Impunity, no doubt, is nourishment to killings in Nigeria.
Perhaps, Nigeria’s greatest woe isn’t the seemingly endless outrageous incidents that have become commonplace, but the absence of visible measures to combat such occurrences. In the long list of items under corruption, an old concept continually resurges: political assassinations – a term, which kind of has a nice ring to it, but whose history in Nigeria, nevertheless, reveals an astonishingly clever, yet sinister pattern. Next to it are sundry and unresolved killings of high- and low-profile Nigerians, and which often fertilize the murderous heart of future criminals. Armed robbers, bandits, farmers, herdsmen, unknown gunmen, separatist groups and the like continue to end innocent lives with such impunity that just anyone can contemplate killing another for porridge.
For far too long, assassinations with its varying motives, have received only as much attention as “news” requires, whereas, the pursuit of justice for its victims is very often a shabby and an obscure affair.
The murder of former Attorney General of the Federation and Minister of Justice, Chief Bola Ige, in his bedrooms in Ibadan, Oyo state, on December 24, 2001, remains one of the most notorious examples of such “unresolved murder cases” in the country.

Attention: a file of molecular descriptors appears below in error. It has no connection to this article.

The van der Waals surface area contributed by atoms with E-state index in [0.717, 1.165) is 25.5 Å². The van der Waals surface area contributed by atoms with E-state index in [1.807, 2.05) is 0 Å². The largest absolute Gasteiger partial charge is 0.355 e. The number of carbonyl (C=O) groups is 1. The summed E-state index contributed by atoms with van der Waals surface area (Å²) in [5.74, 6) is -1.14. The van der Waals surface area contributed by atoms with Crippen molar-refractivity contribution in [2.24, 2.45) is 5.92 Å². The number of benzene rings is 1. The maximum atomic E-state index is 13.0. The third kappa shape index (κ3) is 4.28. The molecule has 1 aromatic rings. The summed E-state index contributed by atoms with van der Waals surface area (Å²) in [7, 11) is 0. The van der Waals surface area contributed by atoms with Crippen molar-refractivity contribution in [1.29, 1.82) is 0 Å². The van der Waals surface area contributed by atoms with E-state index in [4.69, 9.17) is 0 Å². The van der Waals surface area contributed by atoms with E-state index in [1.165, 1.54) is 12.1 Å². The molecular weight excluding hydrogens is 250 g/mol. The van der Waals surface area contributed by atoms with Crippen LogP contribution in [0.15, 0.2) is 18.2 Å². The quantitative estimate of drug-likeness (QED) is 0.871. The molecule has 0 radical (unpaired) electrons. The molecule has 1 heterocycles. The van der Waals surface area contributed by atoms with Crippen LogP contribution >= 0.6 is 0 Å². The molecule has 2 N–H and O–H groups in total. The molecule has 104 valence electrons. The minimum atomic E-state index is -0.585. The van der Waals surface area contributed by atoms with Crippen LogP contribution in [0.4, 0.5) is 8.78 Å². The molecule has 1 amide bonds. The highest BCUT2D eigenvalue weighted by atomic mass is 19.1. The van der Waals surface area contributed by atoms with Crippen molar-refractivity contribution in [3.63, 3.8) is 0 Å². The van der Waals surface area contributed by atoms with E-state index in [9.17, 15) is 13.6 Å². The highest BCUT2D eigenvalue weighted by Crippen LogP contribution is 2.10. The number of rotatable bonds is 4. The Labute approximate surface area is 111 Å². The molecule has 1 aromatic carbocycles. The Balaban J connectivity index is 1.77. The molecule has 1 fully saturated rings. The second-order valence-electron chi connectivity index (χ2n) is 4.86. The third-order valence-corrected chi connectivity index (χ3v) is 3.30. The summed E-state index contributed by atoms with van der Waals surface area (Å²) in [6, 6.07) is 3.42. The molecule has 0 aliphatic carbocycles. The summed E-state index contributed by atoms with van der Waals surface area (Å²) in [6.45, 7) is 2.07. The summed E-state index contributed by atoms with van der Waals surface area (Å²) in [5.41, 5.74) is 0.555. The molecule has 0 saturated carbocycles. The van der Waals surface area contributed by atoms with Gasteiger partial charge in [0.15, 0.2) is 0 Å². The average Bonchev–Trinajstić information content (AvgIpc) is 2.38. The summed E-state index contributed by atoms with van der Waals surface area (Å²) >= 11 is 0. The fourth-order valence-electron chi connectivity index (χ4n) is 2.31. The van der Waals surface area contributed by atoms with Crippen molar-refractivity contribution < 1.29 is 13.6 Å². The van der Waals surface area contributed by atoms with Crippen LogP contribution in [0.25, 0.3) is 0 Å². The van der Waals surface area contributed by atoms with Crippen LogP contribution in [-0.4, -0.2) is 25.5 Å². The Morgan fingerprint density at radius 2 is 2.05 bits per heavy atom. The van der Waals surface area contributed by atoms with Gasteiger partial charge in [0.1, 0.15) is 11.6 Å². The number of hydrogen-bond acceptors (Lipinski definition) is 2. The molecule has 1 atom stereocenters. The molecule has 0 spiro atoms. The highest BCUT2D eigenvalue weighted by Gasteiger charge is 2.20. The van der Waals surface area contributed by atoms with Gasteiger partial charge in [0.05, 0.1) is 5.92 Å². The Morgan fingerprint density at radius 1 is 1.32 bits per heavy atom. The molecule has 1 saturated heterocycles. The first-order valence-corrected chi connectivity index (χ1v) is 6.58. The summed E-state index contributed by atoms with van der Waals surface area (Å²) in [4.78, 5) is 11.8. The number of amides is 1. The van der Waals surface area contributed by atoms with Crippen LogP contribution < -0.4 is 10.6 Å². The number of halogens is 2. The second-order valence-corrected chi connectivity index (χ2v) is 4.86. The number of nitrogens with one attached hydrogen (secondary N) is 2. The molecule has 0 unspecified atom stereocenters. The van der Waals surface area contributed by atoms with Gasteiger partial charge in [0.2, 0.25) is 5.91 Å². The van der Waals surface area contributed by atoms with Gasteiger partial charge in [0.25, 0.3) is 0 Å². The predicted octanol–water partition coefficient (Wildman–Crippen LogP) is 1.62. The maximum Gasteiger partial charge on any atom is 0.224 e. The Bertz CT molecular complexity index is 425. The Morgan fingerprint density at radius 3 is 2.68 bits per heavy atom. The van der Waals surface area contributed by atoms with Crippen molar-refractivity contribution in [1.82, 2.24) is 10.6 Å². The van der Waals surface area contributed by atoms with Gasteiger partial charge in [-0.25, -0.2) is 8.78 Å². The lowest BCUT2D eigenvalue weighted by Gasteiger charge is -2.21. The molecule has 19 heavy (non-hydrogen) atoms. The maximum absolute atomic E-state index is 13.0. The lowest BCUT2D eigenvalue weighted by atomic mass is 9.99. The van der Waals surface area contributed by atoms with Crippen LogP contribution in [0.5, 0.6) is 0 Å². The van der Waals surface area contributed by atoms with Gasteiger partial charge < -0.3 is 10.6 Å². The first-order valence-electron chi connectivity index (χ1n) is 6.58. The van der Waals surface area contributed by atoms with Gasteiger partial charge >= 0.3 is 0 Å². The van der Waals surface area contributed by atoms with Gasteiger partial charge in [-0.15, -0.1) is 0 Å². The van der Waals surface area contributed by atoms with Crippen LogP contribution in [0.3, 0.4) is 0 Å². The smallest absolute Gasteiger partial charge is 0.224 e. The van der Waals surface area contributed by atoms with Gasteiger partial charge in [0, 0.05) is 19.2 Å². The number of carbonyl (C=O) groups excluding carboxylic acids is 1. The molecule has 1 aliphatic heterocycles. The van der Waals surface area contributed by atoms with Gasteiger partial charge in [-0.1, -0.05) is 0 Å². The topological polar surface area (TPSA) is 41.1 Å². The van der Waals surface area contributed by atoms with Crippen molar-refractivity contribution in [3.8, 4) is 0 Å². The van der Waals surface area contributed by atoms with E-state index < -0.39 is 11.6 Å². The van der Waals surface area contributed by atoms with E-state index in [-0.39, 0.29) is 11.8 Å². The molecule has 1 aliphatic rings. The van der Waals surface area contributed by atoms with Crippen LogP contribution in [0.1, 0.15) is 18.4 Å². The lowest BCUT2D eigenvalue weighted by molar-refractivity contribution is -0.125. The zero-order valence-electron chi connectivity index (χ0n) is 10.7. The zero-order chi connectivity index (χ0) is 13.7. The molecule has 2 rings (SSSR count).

Ige, who was also a former commissioner for Agriculture in the western region under the military governorship of General Robert Adeyinka Adebayo between 1967 to 1970, before proceeding to become the Attorney-General of the Federation, founded the Pan-Yoruba and Socio-Economic and Political organisation, Afenifere; a highly controversial narrative albeit. Till date, the murder of Ige has brought no face behind the bars, nor to a dock even. Save for a few innuendoes indicting notable state actors here and there, or merely accusing them, justice has yet to be served in the murder case of Chief Bola Ige.
Between 1999 and 2015, dozens of notable Nigerians and public office holders were murdered with little or no justice served, or anyone convicted in connection with the offence. Following reports that the Nigerian government had, in 2016, ordered the re-opening of investigations into the murder of Ige and Aminasoari Dikibo, the family of late Chief Marshall Harry, led by his eldest son Mr Sonny Marshall-Harry, demanded that the investigation be extended to his political assassination. Marshall Harry was murdered in his bedroom on March 6, 2003 in Abuja, the seat of power.
Alas, it would appear that the 2016 presidential order by Muhammadu Buhari to reopen political murder cases in Nigeria with a view to resolving them has been forgotten, even as security agencies and the Economic and Financial Crimes Commission (EFCC) continue to take on too many low-profile, even private, cases that, ordinarily, should be resolved by a focused local police. A minute silence also for Anthony Olufunsho Williams, an influential politician from Lagos State and former commissioner under Colonel Olagunsoye Oyinlola’s military government in Lagos. He was assassinated on July 27, 2006 at Ikoyi Dolphin Estate, Lagos.
But 2015 to date has equally had its significant share of assassinations.
In May 2021, an All Progressives Congress APC chieftain and former political adviser to President Goodluck Jonathan, Ahmed Gulak, was shot dead by unknown gunmen in Owerri, Imo State while returning to Abuja.
Reacting to the development at the time, Imo State Police Command, swiftly blamed the incident on the self-imposed vulnerability of the victim by moving around without a security escort – a profoundly imprudent response.